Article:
Chris Burke: The Downfall

Sterling EbyAnalyst IApril 30, 2009

PEORIA, AZ - FEBRUARY 24:  Chris Burke of the San Diego Padres poses during photo day at Peoria Stadium on February 24, 2009 in Peoria, Arizona. (Photo by Donald Miralle/Getty Images)

Chris Burke's career hit a new low on March 29.

On this day, Burke was acquired by the Seattle Mariners for cash considerations to take place at the non-roster invite camps.

How much were the cash considerations, you ask? Well, exactly $1.00.

Chris Burke was traded to the Seattle Mariners for a buck. That won't even buy you a baseball. It won't buy you a bat. It won't buy you a hat.

Well, today Chris Burke was given back to the Padres for cash considerations.

How much were the cash considerations, you ask? Well, $1.25.

Chris Burke was a talented kid in college at the University of Tennessee, where he led his team to the College World Series in 2001. That year, Burke's Volunteers beat Mark Prior's Southern California Trojans. They ended up finishing third, as they were eliminated by the 2001 College World Series Champs, the Miami Hurricanes.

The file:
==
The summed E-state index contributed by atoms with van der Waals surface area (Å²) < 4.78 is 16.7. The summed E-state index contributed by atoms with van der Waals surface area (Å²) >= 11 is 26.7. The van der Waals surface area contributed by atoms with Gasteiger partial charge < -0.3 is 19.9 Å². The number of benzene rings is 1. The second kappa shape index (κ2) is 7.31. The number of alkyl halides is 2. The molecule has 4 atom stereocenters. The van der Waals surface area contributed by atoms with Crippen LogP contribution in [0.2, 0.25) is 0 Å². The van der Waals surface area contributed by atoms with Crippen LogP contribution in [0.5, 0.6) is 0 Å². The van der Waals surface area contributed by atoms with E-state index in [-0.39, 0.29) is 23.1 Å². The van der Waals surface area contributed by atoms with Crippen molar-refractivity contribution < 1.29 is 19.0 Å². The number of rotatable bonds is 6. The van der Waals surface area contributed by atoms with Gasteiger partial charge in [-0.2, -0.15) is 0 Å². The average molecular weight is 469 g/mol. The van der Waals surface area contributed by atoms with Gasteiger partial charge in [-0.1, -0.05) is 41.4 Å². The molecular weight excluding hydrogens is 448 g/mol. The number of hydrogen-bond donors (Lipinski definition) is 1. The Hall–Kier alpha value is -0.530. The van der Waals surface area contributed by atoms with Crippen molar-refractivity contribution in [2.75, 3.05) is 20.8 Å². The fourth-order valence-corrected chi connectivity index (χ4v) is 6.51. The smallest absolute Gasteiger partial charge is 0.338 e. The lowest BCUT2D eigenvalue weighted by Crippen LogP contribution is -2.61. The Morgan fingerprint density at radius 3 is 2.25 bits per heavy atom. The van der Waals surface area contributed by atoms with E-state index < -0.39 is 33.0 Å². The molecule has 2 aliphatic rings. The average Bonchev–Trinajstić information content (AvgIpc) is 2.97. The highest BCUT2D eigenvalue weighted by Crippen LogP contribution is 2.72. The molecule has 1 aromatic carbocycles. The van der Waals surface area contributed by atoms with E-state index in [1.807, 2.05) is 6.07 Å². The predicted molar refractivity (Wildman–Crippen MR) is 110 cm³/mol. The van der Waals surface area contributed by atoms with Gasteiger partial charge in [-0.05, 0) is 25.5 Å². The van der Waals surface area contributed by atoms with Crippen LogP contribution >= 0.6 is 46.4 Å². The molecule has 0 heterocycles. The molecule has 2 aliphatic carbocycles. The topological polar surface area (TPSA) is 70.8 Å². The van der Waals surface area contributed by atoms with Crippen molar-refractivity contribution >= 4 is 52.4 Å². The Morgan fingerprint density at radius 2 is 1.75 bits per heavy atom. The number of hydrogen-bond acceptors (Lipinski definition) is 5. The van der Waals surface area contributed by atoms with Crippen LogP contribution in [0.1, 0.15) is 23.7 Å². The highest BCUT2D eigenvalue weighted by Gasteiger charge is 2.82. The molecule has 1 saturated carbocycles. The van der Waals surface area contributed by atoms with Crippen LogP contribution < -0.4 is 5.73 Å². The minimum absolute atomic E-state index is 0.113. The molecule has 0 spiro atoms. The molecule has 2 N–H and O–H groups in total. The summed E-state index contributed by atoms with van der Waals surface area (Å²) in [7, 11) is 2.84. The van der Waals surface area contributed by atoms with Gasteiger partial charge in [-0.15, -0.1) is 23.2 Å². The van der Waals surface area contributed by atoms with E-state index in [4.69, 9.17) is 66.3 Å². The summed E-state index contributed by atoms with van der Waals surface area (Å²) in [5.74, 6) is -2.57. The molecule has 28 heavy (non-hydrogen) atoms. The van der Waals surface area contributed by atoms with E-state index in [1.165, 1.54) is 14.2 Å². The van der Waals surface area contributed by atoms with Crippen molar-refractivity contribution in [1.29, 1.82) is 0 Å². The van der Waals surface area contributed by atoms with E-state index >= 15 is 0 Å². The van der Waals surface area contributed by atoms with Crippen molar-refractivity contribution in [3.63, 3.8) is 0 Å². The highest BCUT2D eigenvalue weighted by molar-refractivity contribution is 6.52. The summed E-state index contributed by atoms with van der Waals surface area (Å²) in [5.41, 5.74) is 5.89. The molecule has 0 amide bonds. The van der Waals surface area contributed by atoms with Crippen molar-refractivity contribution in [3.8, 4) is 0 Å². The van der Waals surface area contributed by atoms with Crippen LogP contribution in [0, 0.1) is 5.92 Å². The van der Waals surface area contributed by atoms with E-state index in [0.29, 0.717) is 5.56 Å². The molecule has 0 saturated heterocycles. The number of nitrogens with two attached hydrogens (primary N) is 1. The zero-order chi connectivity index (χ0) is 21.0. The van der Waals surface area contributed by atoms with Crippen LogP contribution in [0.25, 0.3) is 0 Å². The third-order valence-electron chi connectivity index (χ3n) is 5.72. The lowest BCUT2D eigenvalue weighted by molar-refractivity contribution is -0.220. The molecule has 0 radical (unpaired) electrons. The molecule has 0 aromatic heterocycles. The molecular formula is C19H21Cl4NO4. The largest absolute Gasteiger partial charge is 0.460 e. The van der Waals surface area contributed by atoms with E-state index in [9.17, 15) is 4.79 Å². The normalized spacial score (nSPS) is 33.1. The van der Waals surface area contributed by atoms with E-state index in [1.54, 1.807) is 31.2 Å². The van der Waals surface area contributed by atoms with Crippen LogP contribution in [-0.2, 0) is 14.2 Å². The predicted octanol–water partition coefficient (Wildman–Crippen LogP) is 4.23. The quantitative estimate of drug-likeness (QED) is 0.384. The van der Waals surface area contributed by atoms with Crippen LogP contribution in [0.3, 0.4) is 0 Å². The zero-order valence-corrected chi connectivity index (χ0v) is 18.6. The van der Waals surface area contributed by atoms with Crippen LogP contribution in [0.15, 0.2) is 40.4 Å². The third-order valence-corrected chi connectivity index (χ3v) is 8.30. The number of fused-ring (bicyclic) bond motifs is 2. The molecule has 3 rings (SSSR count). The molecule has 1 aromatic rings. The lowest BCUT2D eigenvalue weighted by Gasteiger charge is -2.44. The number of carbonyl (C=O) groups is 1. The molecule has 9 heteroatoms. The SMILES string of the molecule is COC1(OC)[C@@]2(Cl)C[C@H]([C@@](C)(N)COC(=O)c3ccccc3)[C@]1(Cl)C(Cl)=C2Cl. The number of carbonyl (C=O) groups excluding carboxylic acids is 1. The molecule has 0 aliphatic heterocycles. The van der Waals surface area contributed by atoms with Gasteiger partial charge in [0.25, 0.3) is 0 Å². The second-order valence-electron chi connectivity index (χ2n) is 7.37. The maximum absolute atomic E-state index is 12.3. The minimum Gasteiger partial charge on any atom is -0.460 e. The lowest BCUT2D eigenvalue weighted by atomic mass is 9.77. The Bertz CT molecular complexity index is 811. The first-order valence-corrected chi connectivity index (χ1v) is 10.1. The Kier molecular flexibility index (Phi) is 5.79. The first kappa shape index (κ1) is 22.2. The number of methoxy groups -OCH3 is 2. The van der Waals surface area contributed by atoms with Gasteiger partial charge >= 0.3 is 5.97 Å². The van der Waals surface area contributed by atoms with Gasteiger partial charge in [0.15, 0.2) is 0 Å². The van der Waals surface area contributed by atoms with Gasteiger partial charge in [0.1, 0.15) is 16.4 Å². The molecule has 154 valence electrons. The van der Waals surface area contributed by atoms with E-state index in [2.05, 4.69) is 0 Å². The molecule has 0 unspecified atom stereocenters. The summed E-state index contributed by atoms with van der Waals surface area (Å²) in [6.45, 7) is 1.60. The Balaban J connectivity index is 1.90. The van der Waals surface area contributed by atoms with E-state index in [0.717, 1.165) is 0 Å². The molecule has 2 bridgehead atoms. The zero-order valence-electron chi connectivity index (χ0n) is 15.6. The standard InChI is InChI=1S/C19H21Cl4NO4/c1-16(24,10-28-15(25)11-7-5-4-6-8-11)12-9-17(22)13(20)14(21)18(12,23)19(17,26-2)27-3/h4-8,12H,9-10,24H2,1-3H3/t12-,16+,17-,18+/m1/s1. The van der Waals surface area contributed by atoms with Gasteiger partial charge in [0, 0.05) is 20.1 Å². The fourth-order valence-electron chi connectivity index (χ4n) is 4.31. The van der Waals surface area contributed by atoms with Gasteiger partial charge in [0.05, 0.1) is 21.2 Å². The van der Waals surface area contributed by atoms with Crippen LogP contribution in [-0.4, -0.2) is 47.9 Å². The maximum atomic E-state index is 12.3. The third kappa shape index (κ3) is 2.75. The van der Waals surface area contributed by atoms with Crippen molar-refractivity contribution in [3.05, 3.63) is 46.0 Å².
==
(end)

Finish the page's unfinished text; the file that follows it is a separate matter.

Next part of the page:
Chris Burke made such an impact, he was named to the All-Tournament team as shortstop, and was eventually drafted by the Houston Astros with the 10th pick in the 2001 Major League Draft.

He made his Major League Baseball debut with the Astros in 2004. In 2005, he was rated the top prospect in the Houston Astros system. That year, he was part of their World Series team roster.

He was eventually traded to the Arizona Diamondbacks in 2008, and signed with the Padres in 2009.

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I have always liked Chris Burke as a player. He is a good all-around, versatile player, who can play every position on the field. He is a career max .250 hitter, doesn't hit heavy, and is probably best batting seventh or eighth in the lineup.

But he always has had the potential to be a star. In 2005, he hit the game-winning home run in the 18th inning of game four during the National League Divisional Series against the Atlanta Braves off then-rookie Joey Devine, now an Oakland Athletics prodigy.

I wish Chris Burke all the best in his career, and I hope the rest of the baseball fan-nation is rooting him on for success!